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Here is the sentence which I'm confused with

Imagine I give you a coin, and want you to estimate the probability it will spin to heads. Given what you know, the most reasonable prior belief is to expect any probability of the coin spinning to heads. This can be captured in a uniform prior on pp, the probability that a coin when spun will land on heads: var p = uniform(0,1).

You conduct an experiment. You spin the coin 20 times. 15 of them, they spin to heads.

I'm confused with the part uniform(0,1).
why flipping coin prior can be represent with Uniform(0,1)? I found some related answer here

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If random variables (r.v.s) $a_1,a_2,\ldots$ are i.i.d. uniformly distributed on the set $\{0,1\}$, then $\alpha=(0.a_1a_2\ldots)_2$ is a r.v. uniformly distributed on the real interval $[0,1]$. To see this, note that for any $x=(0.x_1x_2\ldots)_2\in[0,1)$ (always taking, WLOG, the unique binary representation of $x$ that has infinitely many $0$s), we have the following: $$\begin{align}\{\alpha > x\} = & \{a_1>x_1\}\cup\\ > &\{\{a_1=x_1\}\cap \{a_2>x_2\}\}\cup\\ &\{\{a_1=x_1\}\cap > \{a_2=x_2\}\cap\{a_3>x_3\} \}\cup\\ &\ldots \end{align}$$

Now, $P(a_i >x_i) = \frac{1}{2}(1-x_i)$, so the probability of the above disjoint union is just $$\begin{align}P(\alpha>x) &= > \frac{1}{2}(1-x_1) + \frac{1}{2^2}(1-x_2) + > \frac{1}{2^3}(1-x_3)+\ldots\\ &= \sum_{i=1}^\infty \frac{1}{2^i} - > \sum_{i=1}^\infty \frac{x_i}{2^i}\\ &= 1 - x\\ \therefore P(\alpha\le > x) &= x \end{align} $$ therefore $\alpha$ is a r.v. uniformly distributed on $[0,1]$.

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But I'm quite confused with what is $$P(\alpha > x )$$ and why does he concluded $$P(\alpha \le x)=x$$ is uniform distribution on [0,1]

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    $\begingroup$ This seems to be a problem given some weighted coin (i.e. you don't know what the probabilities of it landing heads is). This means that any number between $0$ (will never happen) or $1$ (will always happen) is reasonable. Since you want to model this 'belief' about what the probability of heads is then you can model it with a uniform distribution between these values until you can experiment and thus adjust your assumptions about the coin. $\endgroup$ – Twis7ed Apr 13 '17 at 4:04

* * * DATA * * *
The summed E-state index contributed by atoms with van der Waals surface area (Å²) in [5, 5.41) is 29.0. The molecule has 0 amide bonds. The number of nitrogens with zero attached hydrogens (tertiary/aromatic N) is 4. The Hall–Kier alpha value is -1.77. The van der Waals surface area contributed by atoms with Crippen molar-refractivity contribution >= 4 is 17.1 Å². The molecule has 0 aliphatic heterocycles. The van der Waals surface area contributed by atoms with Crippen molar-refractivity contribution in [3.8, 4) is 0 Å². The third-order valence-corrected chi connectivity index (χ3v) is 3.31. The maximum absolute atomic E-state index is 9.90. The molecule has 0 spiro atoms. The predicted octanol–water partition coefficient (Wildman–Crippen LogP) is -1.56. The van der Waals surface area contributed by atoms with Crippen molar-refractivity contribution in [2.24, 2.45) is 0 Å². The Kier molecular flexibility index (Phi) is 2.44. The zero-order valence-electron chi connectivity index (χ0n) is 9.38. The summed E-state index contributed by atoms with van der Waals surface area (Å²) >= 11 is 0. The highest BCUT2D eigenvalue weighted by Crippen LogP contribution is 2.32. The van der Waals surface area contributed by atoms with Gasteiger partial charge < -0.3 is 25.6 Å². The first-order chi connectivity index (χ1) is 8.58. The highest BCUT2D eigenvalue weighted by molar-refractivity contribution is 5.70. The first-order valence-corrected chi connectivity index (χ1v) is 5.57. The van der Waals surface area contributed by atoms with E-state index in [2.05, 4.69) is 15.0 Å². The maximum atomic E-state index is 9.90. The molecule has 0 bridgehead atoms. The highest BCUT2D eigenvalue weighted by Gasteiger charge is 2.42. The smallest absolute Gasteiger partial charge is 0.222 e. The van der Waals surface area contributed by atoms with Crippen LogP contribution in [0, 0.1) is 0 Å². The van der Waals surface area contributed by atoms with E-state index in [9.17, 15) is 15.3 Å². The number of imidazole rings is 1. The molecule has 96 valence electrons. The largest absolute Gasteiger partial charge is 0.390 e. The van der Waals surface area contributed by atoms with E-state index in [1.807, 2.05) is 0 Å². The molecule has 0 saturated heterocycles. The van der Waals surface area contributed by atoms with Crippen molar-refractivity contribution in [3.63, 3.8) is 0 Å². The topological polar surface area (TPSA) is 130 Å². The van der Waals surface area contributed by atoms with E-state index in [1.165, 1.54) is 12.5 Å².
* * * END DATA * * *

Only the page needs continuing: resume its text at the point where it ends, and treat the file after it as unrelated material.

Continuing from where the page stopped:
• $\begingroup$ If $X \sim \mathsf{Unif}(0,1)$ then the CDF is $P(X \le x) = F_X(x) = x.$ for $0 < x < 1,$ and the PDF is $f_X(x) = 1,$ for $0 < x < 1$ (and $f_X(x) = 0$ elsewhere). $\endgroup$ – BruceET Apr 13 '17 at 7:27
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I believe this is intended to be an elementary Bayesian inference problem. It seems you have decided to let $\theta = P(\text{Heads})$ have the "flat" or "noninformative" prior distribution $\mathsf{Unif}(0,1) \equiv \mathsf{Beta}(\alpha=1,\beta=1).$ So your prior distribution is $p(\theta) = 1.$

A uniform prior is not the only possible choice: (a) If you had some prior experience with or knowledge of the coin, you might choose a prior distribution that reflects your prior opinion. Perhaps you look at the coin, play with it a bit, and decide it seems close to fairly balanced. Then you might choose the prior distribution $\mathsf{Beta}(5,5)$ which puts roughly half of its probability in $(.4, .6)$ [based on a computation in R, where qbeta(c(.25,.75), 5, 5) returns 0.3919 and 0.6080.] (b) Another popular choice for a noninformative prior is $\mathsf{Beta}(.5, .5).$ [Google Jeffrey's priors.] Your choice of a prior distribution will influence your final conclusions after you have data and get a posterior distribution. (I think @Twis7ed's Comment is suggesting that priors other than uniform are possible.)

Then from your experiment, you have $n=20$ Bernoulli trials resulting in $x = 15$ Heads, so your likelihood function is $p(x|\theta) = \theta^x(1-\theta)^{n-x} = \theta^{15}(1-\theta)^5.$

Then according to Bayes' Theorem, the posterior distribution (using the uniform prior) is $$p(\theta|x) \propto p(\theta) \times p(x|\theta) \propto \theta^{15}(1-\theta)^5,$$

which we recognize as the kernel (PDF without constant) of $\mathsf{Beta}(16,6).$

The posterior distribution can be used to get a point estimate, which might be the posterior mean $\frac{16}{16+6} = 0.7272$, posterior median 0.7343 (from R), or posterior mode $\frac{15}{20} = 0.75.$

qbeta(.5, 16, 6)
[1] 0.7342603

You could also use the posterior distribution to find a Bayesian 95% probability interval $(0.53, 0.89)$ (from R).

qbeta(c(.025, .975), 16, 6)
[1] 0.5283402 0.8871906

Note: Maybe you can get the posterior distribution using the prior $\mathsf{Beta}(5, 5)$ and the same likelihood function, and see what difference that alternate choice of prior distribution makes in the point and interval estimates.

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With a typical coin it is quite unreasonable to assign a uniform distribution on the interval from $0$ to $1$ as the probability distribution of the frequency with which "heads" appear. For example, the uniform distribution would mean that there is a $10\%$ chance that "heads" appear more than $90\%$ of the time and there is a $10\%$ chance that "heads" appear less than $10\%$ of the time. That is not reasonable as applied to any normal coin. So you have to take it as a given in the math problem that is set here.

The physicist Edwin Jaynes has argued that this is a reasonable prior when you know that "heads" and "tails" are both possible outcomes but you know nothing else. That is certainly different from the situation with most coins.

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